Sunspots have occurred less frequently during the past two years than at any other period for nearly a century. “This is solar behavior we haven't seen in living memory,” according to David Hathaway, physicist at NASA's Marshall Space Flight Center in Huntsville, Alabama.
Sunspots and other clues indicate that the sun's magnetic activity is diminishing, and that the sun may even be shrinking, says New Scientist magazine. Together the results hint that something profound is happening inside the sun.
When sunspot numbers drop at the end of their typical 11-year cycle, solar storms die down. This “solar minimum” doesn't last long. Within a year, the spots and storms begin to build towards a new crescendo, the next solar maximum.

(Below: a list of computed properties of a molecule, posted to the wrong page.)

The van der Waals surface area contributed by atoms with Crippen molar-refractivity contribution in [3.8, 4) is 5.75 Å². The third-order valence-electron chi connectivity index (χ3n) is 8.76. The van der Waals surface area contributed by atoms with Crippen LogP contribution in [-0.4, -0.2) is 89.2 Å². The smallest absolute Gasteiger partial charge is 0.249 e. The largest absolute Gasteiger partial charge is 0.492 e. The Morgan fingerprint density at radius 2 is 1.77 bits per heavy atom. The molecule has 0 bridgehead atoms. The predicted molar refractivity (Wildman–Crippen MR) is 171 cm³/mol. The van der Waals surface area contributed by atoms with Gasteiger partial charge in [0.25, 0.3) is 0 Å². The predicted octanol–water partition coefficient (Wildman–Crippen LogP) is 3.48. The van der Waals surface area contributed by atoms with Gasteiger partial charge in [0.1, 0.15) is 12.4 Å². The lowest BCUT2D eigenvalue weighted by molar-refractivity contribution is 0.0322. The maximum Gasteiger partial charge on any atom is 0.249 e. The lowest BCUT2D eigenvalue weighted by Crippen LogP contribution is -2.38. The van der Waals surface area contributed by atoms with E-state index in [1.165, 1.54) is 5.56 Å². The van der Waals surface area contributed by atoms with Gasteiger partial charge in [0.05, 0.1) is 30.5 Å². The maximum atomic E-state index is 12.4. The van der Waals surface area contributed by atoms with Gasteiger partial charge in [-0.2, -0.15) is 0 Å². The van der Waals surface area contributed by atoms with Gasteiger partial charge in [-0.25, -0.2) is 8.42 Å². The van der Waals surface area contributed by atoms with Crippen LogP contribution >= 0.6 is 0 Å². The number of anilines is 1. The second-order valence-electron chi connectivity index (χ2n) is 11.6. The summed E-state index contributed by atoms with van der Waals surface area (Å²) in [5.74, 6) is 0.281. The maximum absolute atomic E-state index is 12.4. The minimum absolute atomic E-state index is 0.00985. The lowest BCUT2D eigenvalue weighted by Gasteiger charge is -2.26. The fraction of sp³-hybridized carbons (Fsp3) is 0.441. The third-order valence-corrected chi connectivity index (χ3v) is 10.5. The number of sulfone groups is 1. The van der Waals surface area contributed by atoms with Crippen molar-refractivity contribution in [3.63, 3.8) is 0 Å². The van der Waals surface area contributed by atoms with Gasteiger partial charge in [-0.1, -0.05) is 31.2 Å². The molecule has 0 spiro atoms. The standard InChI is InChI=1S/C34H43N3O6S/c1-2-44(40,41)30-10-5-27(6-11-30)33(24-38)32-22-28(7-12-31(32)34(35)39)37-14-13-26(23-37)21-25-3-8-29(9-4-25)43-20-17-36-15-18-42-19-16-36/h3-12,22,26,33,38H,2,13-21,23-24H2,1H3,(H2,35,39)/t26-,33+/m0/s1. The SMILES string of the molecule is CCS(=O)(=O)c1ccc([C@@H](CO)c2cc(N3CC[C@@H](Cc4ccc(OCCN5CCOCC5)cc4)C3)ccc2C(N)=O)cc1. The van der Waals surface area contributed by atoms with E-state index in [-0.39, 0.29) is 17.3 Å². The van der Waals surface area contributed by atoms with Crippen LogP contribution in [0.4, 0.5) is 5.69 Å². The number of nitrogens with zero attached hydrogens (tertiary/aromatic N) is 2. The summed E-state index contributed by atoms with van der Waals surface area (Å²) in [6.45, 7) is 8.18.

What’s special about this latest dip is that the sun is having trouble starting the next solar cycle. The sun began to calm down in late 2007, so no one expected many sunspots in 2008. But computer models predicted that when the spots did return, they would do so in force. This hasn’t happened.
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